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Encyclopedia > Copper mine

The most commonly present source of copper ore is chalcopyrite (CuFeS2), which accounts for about 50% of copper production. Chalcopyrite ore is extensively mined in Chile, the United States, Canada, Zambia, and Poland. In the United States, the states of Arizona, Montana, New Mexico, and Utah lead in ore mining. Indeed, the world's largest copper mine, the Berkeley Pit, is located in Butte, Montana.

The following is a process of copper extraction from chalcopyrite ore into pure metal.



The copper ore is crushed and ground before it is concentrated to between 20 and 40% copper in a flotation process. The next major step in production uses pyrometallurgical processes to convert the copper concentrate to 99% pure copper suitable for electrochemical refining. These high temperature processes first roast the concentrate, then smelt it in a furnace, oxidise and reduce the molten products to progressively remove sulfur, iron, silicon and oxygen to leave behind relatively pure copper.


Ground chalcopyrite is mixed with paraffin oil, which reacts with the copper mineral to make it water repellent, producing copper naphthenate.

This is then sent into a large water basin with detergent. Jets of air from the base of the basin cause the copper mineral to float, from which the copper naphthenate is skimmed off. This dewatering process separates the gangue, the worthless portion of the ore, from the enriched product. The product from this flotation process is known as copper concentrate. It is sometimes traded either via spot contracts or under long term contracts as an intermediate product in its own right.


In the roaster, the copper concentrate is partially oxidised to produce calcine and sulfur dioxide gas. The reaction which takes place is:

2CuFeS2(s) + 3O2(g) → 2FeO(s) + 2CuS(s) + 2SO2(g)


The calcine is then mixed with silica and limestone and smelted in an exothermic reaction at 1200C to form a liquid called matte. Several reactions occur. For example iron oxides and sulfides are converted to slag which is floated off the matte. The reactions for this are:

FeO(s) + SiO 2 (s) → FeO.SiO2 (l)

2FeS(l) + 3O2 + 2SiO2 (l) → 2FeO.SiO2(l) + 2SO2(g)

Conversion to Blister

The matte, which is produced in the smelter, contains around 70% copper primarily as copper sulfide as well as iron sulfide. The sulfur is removed at high temperature as sulfur dioxide by blowing air through molten matte:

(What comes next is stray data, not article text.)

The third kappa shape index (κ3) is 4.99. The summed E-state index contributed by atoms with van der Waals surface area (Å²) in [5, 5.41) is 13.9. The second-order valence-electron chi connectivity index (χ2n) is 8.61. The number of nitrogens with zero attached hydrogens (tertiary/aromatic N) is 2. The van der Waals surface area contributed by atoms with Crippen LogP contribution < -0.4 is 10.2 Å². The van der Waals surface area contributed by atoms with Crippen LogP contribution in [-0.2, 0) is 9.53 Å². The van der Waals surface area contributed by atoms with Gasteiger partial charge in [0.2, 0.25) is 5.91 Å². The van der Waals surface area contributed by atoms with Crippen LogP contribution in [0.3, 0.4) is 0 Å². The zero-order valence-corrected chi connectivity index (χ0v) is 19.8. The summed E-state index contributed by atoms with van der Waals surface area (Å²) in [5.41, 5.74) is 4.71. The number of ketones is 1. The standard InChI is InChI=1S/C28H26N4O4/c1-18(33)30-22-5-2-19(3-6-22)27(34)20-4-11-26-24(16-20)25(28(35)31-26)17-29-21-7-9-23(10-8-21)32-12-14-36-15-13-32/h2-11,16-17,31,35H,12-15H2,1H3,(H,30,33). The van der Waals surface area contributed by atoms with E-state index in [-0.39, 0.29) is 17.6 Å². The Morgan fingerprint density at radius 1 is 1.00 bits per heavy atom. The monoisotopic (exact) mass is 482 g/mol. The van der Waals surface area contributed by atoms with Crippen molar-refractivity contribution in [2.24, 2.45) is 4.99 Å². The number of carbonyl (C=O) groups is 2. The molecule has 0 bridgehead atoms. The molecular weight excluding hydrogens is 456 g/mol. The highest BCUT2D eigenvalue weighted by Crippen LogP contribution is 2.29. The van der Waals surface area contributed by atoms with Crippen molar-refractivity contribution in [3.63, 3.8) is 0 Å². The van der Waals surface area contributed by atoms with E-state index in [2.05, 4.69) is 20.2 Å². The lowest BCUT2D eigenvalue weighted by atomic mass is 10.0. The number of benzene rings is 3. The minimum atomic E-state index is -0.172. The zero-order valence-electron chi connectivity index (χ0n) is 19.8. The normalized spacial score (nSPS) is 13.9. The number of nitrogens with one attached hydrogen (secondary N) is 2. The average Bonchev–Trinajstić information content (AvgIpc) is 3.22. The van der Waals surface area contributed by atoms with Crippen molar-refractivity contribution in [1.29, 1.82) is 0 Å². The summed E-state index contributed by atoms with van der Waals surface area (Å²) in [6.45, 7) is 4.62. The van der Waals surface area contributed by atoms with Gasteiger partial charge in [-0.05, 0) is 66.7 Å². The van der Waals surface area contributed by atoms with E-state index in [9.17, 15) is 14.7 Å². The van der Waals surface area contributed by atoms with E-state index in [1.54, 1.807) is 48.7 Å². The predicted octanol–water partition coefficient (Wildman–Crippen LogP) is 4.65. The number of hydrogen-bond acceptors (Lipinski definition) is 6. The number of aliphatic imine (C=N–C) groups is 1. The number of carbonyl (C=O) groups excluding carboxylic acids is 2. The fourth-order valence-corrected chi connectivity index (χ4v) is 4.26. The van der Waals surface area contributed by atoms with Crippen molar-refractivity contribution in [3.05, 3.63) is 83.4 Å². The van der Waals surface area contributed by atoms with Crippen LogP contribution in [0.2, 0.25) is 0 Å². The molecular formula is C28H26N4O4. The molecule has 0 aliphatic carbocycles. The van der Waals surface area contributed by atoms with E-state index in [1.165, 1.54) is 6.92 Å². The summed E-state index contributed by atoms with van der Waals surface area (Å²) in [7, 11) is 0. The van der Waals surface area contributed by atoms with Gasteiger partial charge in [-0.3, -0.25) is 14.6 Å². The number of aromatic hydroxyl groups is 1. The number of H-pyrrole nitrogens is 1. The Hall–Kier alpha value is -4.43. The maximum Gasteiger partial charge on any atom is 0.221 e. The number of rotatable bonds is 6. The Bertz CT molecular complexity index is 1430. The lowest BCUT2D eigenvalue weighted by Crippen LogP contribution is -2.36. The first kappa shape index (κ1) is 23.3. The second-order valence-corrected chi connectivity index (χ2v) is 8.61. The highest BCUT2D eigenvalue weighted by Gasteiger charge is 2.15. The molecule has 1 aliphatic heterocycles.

CuS(l) + O2(g) → Cu(l) + SO2(g)

In a parallel reaction the iron sulfide is converted to slag:

2FeS(l) + 3O2 + 2SiO2 (l) → 2FeO.SiO2(l) + 2SO2(g)

This end products of these reactions are sulfur dioxide, more slag and 98% pure copper, known as blister because bubbles of oxygen are present in the sheets which are cast from the liquid product of this furnace.


The blistered copper is put into an anode furnace to get rid of most of the remaining oxygen. This is done by blowing natural gas through the molten copper oxide. When this flame burns green, indicating the copper oxidation spectrum, the oxygen has mostly been burned off. This creates copper at about 99% pure.


The copper is then put into sheets which are refined by electrolysis. The copper sheets (anodes) are placed into a solution of copper sulfate and sulfuric acid. The copper then migrates across the solution to the cathode. The reactions are:

At the anode: Cu(s) → Cu2+(aq) + 2e-

At the cathode: Cu2+(aq) + 2e- → Cu(s)

See also

  Results from FactBites:
Mining - Wikipedia, the free encyclopedia (589 words)
Mining is the extraction of valuable minerals or other geological materials from the earth, usually (but not always) from an ore body, vein, or (coal) seam.
Another early mining operation was the turquoise mine operated by the ancient Egyptians at Wady Maghareh on the Sinai Peninsula.
Turquoise was also mined in pre-Columbian America in the Cerillos Mining District in New Mexico, where a mass of rock 200 feet (60 m) in depth and 300 feet (90 m) in width was removed with stone tools; the mine dump covers 20 acres (81,000 m²).
  More results at FactBites »



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